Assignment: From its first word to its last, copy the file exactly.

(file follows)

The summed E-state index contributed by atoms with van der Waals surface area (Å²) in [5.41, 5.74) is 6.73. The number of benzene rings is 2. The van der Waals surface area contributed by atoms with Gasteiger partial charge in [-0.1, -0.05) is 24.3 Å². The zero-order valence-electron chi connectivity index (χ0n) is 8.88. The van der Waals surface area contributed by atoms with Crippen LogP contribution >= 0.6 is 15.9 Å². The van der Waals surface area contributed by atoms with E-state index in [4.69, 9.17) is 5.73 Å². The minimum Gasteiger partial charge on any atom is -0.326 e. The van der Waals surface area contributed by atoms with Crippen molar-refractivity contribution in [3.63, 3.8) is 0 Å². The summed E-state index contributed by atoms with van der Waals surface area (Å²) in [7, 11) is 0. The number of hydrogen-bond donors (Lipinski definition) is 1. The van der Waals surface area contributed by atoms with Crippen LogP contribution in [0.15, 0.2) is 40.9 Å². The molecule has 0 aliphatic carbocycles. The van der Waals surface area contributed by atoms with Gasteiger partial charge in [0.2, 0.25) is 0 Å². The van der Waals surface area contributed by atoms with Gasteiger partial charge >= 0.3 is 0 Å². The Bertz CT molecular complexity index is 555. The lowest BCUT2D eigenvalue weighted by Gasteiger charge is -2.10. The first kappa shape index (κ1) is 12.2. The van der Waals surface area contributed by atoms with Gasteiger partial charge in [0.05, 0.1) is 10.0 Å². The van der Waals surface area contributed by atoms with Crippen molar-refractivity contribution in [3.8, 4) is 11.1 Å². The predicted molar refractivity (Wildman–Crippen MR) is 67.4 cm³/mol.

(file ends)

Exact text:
The summed E-state index contributed by atoms with van der Waals surface area (Å²) in [5.41, 5.74) is 6.73. The number of benzene rings is 2. The van der Waals surface area contributed by atoms with Gasteiger partial charge in [-0.1, -0.05) is 24.3 Å². The zero-order valence-electron chi connectivity index (χ0n) is 8.88. The van der Waals surface area contributed by atoms with Crippen LogP contribution >= 0.6 is 15.9 Å². The van der Waals surface area contributed by atoms with E-state index in [4.69, 9.17) is 5.73 Å². The minimum Gasteiger partial charge on any atom is -0.326 e. The van der Waals surface area contributed by atoms with Crippen molar-refractivity contribution in [3.63, 3.8) is 0 Å². The summed E-state index contributed by atoms with van der Waals surface area (Å²) in [7, 11) is 0. The number of hydrogen-bond donors (Lipinski definition) is 1. The van der Waals surface area contributed by atoms with Crippen LogP contribution in [0.15, 0.2) is 40.9 Å². The molecule has 0 aliphatic carbocycles. The van der Waals surface area contributed by atoms with Gasteiger partial charge in [0.2, 0.25) is 0 Å². The van der Waals surface area contributed by atoms with Gasteiger partial charge >= 0.3 is 0 Å². The Bertz CT molecular complexity index is 555. The lowest BCUT2D eigenvalue weighted by Gasteiger charge is -2.10. The first kappa shape index (κ1) is 12.2. The van der Waals surface area contributed by atoms with Gasteiger partial charge in [0.05, 0.1) is 10.0 Å². The van der Waals surface area contributed by atoms with Crippen molar-refractivity contribution in [3.8, 4) is 11.1 Å². The predicted molar refractivity (Wildman–Crippen MR) is 67.4 cm³/mol.